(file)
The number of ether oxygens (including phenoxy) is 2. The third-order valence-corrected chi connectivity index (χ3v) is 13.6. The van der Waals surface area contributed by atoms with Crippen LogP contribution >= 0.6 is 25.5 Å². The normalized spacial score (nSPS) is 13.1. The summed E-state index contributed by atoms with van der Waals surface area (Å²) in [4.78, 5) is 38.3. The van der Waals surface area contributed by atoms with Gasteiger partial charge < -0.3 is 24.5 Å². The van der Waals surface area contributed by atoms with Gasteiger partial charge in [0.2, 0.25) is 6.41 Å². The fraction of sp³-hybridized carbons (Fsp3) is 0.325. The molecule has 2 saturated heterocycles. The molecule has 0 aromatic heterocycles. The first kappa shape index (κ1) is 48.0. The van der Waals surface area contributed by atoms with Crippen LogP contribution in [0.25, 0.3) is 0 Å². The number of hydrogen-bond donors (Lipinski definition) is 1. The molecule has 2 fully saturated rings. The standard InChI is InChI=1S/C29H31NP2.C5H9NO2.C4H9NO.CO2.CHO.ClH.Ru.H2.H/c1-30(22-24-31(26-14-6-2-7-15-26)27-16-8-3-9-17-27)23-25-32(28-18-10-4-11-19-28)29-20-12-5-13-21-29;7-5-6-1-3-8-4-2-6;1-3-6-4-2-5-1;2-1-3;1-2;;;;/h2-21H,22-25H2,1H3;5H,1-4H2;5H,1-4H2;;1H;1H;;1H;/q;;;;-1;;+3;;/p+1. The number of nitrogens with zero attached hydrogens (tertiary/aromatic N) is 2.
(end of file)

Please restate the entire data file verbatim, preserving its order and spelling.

The number of ether oxygens (including phenoxy) is 2. The third-order valence-corrected chi connectivity index (χ3v) is 13.6. The van der Waals surface area contributed by atoms with Crippen LogP contribution >= 0.6 is 25.5 Å². The normalized spacial score (nSPS) is 13.1. The summed E-state index contributed by atoms with van der Waals surface area (Å²) in [4.78, 5) is 38.3. The van der Waals surface area contributed by atoms with Gasteiger partial charge < -0.3 is 24.5 Å². The van der Waals surface area contributed by atoms with Gasteiger partial charge in [0.2, 0.25) is 6.41 Å². The fraction of sp³-hybridized carbons (Fsp3) is 0.325. The molecule has 2 saturated heterocycles. The molecule has 0 aromatic heterocycles. The first kappa shape index (κ1) is 48.0. The van der Waals surface area contributed by atoms with Crippen LogP contribution in [0.25, 0.3) is 0 Å². The number of hydrogen-bond donors (Lipinski definition) is 1. The molecule has 2 fully saturated rings. The standard InChI is InChI=1S/C29H31NP2.C5H9NO2.C4H9NO.CO2.CHO.ClH.Ru.H2.H/c1-30(22-24-31(26-14-6-2-7-15-26)27-16-8-3-9-17-27)23-25-32(28-18-10-4-11-19-28)29-20-12-5-13-21-29;7-5-6-1-3-8-4-2-6;1-3-6-4-2-5-1;2-1-3;1-2;;;;/h2-21H,22-25H2,1H3;5H,1-4H2;5H,1-4H2;;1H;1H;;1H;/q;;;;-1;;+3;;/p+1. The number of nitrogens with zero attached hydrogens (tertiary/aromatic N) is 2.